Some unnecessary items might include an extra pair of underwear ‘just in case’ or maybe some sweets you didn't eat the last time. It is important to keep a checklist of your essentials and follow it. Others might also add some useful, but only one-time use items. If you plan to camp over one night, do you really need that pillow, or you can just roll up a jacket instead? Also, make sure you bring a proper sleeping bag. You don't need a sleeping bag that is rated for below freezing temperatures. They are heavier than lighter sleeping bags for the summer time. If you run out of space for packing your sleeping bag then follow these tips.
Next, plan all your meals ahead. Most specialists state that hikers tend to grab a lot of food with them when they go hiking. It would help if you planned your meals to contain from 2,500 to 4,500 calories a day, based on your weight, height, and the level of activity you will make. This should be anywhere from 1.5 lbs to 2.5 lbs of food for one day per person.
Recommendations for foods with minimal added weight that can add some nutrients during hiking include nuts and dried fruits, nut butter in plastic containers, protein bars, crackers, chips or salty snacks, sweet snacks with high carb content, and freeze-dried meals.
Another way to reduce backpack weight is to consider repackaging your products. For instance, replace your full-sized toothpaste and toiletries with mini-sized ones, which are great for traveling. Remove items from their original packaging (when it is safe to do so) and repackage them in a smaller one. Food can be placed in simple, plastic bags, while sunscreen and others can be placed in small travel bottles. Make sure you keep all the original packaging of the freeze-dried meals, as you are not supposed to replace it.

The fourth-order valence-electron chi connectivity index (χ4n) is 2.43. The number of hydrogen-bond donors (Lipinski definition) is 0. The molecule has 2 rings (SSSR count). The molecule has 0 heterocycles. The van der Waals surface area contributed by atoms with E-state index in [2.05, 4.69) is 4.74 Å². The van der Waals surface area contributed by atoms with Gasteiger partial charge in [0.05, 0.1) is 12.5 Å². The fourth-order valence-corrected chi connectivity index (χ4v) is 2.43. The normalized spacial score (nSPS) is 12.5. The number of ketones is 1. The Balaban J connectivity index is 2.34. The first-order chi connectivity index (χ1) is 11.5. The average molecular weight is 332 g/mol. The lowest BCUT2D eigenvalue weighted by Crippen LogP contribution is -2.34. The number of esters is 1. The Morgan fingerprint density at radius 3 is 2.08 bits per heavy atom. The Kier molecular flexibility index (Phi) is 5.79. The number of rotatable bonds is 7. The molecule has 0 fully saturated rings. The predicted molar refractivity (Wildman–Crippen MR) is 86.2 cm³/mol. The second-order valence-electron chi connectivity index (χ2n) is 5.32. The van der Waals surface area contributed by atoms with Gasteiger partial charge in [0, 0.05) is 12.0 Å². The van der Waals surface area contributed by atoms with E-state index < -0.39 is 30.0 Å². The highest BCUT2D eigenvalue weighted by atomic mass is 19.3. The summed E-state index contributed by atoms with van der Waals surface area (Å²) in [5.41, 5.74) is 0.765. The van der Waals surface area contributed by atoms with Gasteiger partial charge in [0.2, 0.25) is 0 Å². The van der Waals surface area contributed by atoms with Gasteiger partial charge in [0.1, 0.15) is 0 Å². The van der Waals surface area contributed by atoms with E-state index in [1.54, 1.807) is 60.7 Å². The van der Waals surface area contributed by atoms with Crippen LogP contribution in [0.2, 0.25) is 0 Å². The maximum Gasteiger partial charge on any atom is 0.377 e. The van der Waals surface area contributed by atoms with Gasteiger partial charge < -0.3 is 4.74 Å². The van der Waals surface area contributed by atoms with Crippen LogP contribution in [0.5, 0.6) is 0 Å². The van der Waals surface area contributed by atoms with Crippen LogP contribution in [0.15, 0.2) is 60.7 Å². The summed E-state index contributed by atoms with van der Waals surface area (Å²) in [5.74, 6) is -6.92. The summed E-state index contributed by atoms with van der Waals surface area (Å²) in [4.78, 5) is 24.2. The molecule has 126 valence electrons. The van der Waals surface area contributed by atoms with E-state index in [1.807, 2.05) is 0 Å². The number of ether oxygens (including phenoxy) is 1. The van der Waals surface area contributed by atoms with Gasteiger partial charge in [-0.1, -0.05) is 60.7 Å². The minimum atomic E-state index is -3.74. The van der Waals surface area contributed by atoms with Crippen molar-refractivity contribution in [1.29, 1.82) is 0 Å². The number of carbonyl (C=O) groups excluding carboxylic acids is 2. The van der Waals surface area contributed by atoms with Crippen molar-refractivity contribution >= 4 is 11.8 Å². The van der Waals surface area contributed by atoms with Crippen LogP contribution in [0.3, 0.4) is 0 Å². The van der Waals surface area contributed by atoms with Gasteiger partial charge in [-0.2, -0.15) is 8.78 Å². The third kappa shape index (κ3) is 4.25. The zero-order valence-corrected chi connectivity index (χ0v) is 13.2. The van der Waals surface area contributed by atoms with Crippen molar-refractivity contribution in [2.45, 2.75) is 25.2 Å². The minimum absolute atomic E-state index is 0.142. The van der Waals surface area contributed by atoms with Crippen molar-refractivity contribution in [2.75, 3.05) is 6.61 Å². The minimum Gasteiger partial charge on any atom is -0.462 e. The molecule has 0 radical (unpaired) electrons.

Lastly, make sure you update all your gear regularly, starting from your backpack to all other items. Every year, more and more compact, lightweight, and comfortable items show up on the market. If you go on short trips, you might consider taking a frameless backpack, while longer trips require framed gear, which will better distribute the load.
Some people might find frame backpacks more comfortable since they are usually padded, and they offer better balance, while others prefer frameless backpacks because they are lighter.
You should also consider upgrading your shelter and other equipment, as well. Always choose the lightest, best alternative for shelter, depending on the climate. For instance, you don’t need to bring along a heavy tent if the climate is dry, with warm temperatures. All you need is a lightweight hammock or just put your hiking bed or a sleeping pad out in the open. For a little extra privacy, you can go for a featherweight tarp.
Overall, the weight of your backpack is a vital aspect of the success and degree of comfort of your hiking trip. It is recommended to have a maximum of 10% load out of your body weight, but it is also acceptable up to 20% if you go on longer trips, which require more food and water, as the load will become lighter and lighter as you go along.
Make sure you plan ahead and take only necessary items. Planning your meals and outfits carefully will help you have a lighter load, as most hikers tend to include extra accessories that they (almost) never use.